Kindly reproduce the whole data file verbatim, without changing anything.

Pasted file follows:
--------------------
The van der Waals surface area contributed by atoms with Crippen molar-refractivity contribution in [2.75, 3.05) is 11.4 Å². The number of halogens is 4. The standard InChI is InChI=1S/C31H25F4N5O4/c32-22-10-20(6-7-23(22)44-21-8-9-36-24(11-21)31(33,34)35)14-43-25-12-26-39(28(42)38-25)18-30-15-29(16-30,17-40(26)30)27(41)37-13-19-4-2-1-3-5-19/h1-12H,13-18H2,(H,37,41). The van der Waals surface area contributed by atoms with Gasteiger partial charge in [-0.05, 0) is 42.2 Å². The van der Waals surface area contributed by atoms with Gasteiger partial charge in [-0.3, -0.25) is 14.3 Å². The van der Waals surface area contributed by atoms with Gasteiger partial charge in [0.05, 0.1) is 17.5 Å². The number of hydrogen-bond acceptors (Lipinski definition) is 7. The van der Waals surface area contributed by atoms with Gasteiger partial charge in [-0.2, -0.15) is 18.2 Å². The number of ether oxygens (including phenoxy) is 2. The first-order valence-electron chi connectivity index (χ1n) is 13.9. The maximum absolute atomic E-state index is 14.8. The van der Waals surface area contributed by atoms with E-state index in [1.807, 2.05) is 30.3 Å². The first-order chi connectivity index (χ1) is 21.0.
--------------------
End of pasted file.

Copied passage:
The van der Waals surface area contributed by atoms with Crippen molar-refractivity contribution in [2.75, 3.05) is 11.4 Å². The number of halogens is 4. The standard InChI is InChI=1S/C31H25F4N5O4/c32-22-10-20(6-7-23(22)44-21-8-9-36-24(11-21)31(33,34)35)14-43-25-12-26-39(28(42)38-25)18-30-15-29(16-30,17-40(26)30)27(41)37-13-19-4-2-1-3-5-19/h1-12H,13-18H2,(H,37,41). The van der Waals surface area contributed by atoms with Gasteiger partial charge in [-0.05, 0) is 42.2 Å². The van der Waals surface area contributed by atoms with Gasteiger partial charge in [-0.3, -0.25) is 14.3 Å². The van der Waals surface area contributed by atoms with Gasteiger partial charge in [0.05, 0.1) is 17.5 Å². The number of hydrogen-bond acceptors (Lipinski definition) is 7. The van der Waals surface area contributed by atoms with Gasteiger partial charge in [-0.2, -0.15) is 18.2 Å². The number of ether oxygens (including phenoxy) is 2. The first-order valence-electron chi connectivity index (χ1n) is 13.9. The maximum absolute atomic E-state index is 14.8. The van der Waals surface area contributed by atoms with E-state index in [1.807, 2.05) is 30.3 Å². The first-order chi connectivity index (χ1) is 21.0.